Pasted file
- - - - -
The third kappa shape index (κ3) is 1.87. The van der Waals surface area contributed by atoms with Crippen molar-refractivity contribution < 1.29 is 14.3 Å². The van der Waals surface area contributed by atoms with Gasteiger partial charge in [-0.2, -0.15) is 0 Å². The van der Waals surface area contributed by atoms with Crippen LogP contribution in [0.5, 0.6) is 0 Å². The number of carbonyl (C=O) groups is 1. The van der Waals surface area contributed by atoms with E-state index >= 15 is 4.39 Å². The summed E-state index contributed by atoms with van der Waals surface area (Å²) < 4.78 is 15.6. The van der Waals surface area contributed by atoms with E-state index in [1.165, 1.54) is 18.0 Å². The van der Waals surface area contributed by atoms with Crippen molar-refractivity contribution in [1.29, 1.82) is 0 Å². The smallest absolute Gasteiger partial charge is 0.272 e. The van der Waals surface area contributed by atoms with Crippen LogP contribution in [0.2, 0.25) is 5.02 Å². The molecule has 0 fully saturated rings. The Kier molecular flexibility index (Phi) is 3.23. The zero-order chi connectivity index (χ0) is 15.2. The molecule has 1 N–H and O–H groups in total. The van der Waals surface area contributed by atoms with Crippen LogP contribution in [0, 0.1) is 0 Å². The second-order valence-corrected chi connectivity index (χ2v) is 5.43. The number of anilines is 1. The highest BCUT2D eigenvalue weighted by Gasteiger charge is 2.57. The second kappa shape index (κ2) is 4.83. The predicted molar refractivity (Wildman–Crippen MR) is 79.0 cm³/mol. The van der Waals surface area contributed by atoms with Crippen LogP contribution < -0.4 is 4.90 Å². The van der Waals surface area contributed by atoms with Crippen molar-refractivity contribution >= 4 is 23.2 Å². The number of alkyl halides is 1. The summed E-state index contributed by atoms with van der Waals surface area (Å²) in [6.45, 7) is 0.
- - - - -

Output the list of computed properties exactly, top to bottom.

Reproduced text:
The third kappa shape index (κ3) is 1.87. The van der Waals surface area contributed by atoms with Crippen molar-refractivity contribution < 1.29 is 14.3 Å². The van der Waals surface area contributed by atoms with Gasteiger partial charge in [-0.2, -0.15) is 0 Å². The van der Waals surface area contributed by atoms with Crippen LogP contribution in [0.5, 0.6) is 0 Å². The number of carbonyl (C=O) groups is 1. The van der Waals surface area contributed by atoms with E-state index >= 15 is 4.39 Å². The summed E-state index contributed by atoms with van der Waals surface area (Å²) < 4.78 is 15.6. The van der Waals surface area contributed by atoms with E-state index in [1.165, 1.54) is 18.0 Å². The van der Waals surface area contributed by atoms with Crippen molar-refractivity contribution in [1.29, 1.82) is 0 Å². The smallest absolute Gasteiger partial charge is 0.272 e. The van der Waals surface area contributed by atoms with Crippen LogP contribution in [0.2, 0.25) is 5.02 Å². The molecule has 0 fully saturated rings. The Kier molecular flexibility index (Phi) is 3.23. The zero-order chi connectivity index (χ0) is 15.2. The molecule has 1 N–H and O–H groups in total. The van der Waals surface area contributed by atoms with Crippen LogP contribution in [0, 0.1) is 0 Å². The second-order valence-corrected chi connectivity index (χ2v) is 5.43. The number of anilines is 1. The highest BCUT2D eigenvalue weighted by Gasteiger charge is 2.57. The second kappa shape index (κ2) is 4.83. The predicted molar refractivity (Wildman–Crippen MR) is 79.0 cm³/mol. The van der Waals surface area contributed by atoms with Crippen LogP contribution < -0.4 is 4.90 Å². The van der Waals surface area contributed by atoms with Crippen molar-refractivity contribution >= 4 is 23.2 Å². The number of alkyl halides is 1. The summed E-state index contributed by atoms with van der Waals surface area (Å²) in [6.45, 7) is 0.